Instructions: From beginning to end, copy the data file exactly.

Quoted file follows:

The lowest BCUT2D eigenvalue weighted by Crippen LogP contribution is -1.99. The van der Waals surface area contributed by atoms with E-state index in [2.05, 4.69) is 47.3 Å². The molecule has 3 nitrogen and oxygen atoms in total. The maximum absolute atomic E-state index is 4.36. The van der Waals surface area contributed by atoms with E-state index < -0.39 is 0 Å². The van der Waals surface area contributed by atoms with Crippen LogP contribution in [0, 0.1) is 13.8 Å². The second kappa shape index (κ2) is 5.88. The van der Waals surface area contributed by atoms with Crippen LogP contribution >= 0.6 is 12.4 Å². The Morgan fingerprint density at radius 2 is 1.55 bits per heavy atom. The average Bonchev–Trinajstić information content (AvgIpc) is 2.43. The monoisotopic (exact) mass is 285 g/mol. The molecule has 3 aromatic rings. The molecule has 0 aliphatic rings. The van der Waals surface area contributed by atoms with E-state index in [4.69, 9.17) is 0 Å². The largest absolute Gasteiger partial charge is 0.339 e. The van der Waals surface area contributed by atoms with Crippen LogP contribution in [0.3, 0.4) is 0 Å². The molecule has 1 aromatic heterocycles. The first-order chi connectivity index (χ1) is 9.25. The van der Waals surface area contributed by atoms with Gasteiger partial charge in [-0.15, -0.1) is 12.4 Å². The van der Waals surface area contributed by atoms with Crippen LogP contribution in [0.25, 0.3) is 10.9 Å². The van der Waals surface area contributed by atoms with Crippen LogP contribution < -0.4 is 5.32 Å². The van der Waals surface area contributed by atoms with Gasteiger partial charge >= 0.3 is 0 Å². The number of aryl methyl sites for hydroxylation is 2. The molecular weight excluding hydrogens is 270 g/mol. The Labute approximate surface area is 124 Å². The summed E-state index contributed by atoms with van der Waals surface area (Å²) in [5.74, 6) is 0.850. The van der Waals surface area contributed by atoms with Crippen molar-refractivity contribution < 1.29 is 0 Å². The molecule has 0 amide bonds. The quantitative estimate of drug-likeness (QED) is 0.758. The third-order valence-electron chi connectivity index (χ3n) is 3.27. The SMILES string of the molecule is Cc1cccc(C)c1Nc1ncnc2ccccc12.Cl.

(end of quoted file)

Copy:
The lowest BCUT2D eigenvalue weighted by Crippen LogP contribution is -1.99. The van der Waals surface area contributed by atoms with E-state index in [2.05, 4.69) is 47.3 Å². The molecule has 3 nitrogen and oxygen atoms in total. The maximum absolute atomic E-state index is 4.36. The van der Waals surface area contributed by atoms with E-state index < -0.39 is 0 Å². The van der Waals surface area contributed by atoms with Crippen LogP contribution in [0, 0.1) is 13.8 Å². The second kappa shape index (κ2) is 5.88. The van der Waals surface area contributed by atoms with Crippen LogP contribution >= 0.6 is 12.4 Å². The Morgan fingerprint density at radius 2 is 1.55 bits per heavy atom. The average Bonchev–Trinajstić information content (AvgIpc) is 2.43. The monoisotopic (exact) mass is 285 g/mol. The molecule has 3 aromatic rings. The molecule has 0 aliphatic rings. The van der Waals surface area contributed by atoms with E-state index in [4.69, 9.17) is 0 Å². The largest absolute Gasteiger partial charge is 0.339 e. The van der Waals surface area contributed by atoms with Crippen LogP contribution in [0.3, 0.4) is 0 Å². The molecule has 1 aromatic heterocycles. The first-order chi connectivity index (χ1) is 9.25. The van der Waals surface area contributed by atoms with Gasteiger partial charge in [-0.15, -0.1) is 12.4 Å². The van der Waals surface area contributed by atoms with Crippen LogP contribution in [0.25, 0.3) is 10.9 Å². The van der Waals surface area contributed by atoms with Crippen LogP contribution < -0.4 is 5.32 Å². The van der Waals surface area contributed by atoms with Gasteiger partial charge >= 0.3 is 0 Å². The number of aryl methyl sites for hydroxylation is 2. The molecular weight excluding hydrogens is 270 g/mol. The Labute approximate surface area is 124 Å². The summed E-state index contributed by atoms with van der Waals surface area (Å²) in [5.74, 6) is 0.850. The van der Waals surface area contributed by atoms with Crippen molar-refractivity contribution < 1.29 is 0 Å². The molecule has 0 amide bonds. The quantitative estimate of drug-likeness (QED) is 0.758. The third-order valence-electron chi connectivity index (χ3n) is 3.27. The SMILES string of the molecule is Cc1cccc(C)c1Nc1ncnc2ccccc12.Cl.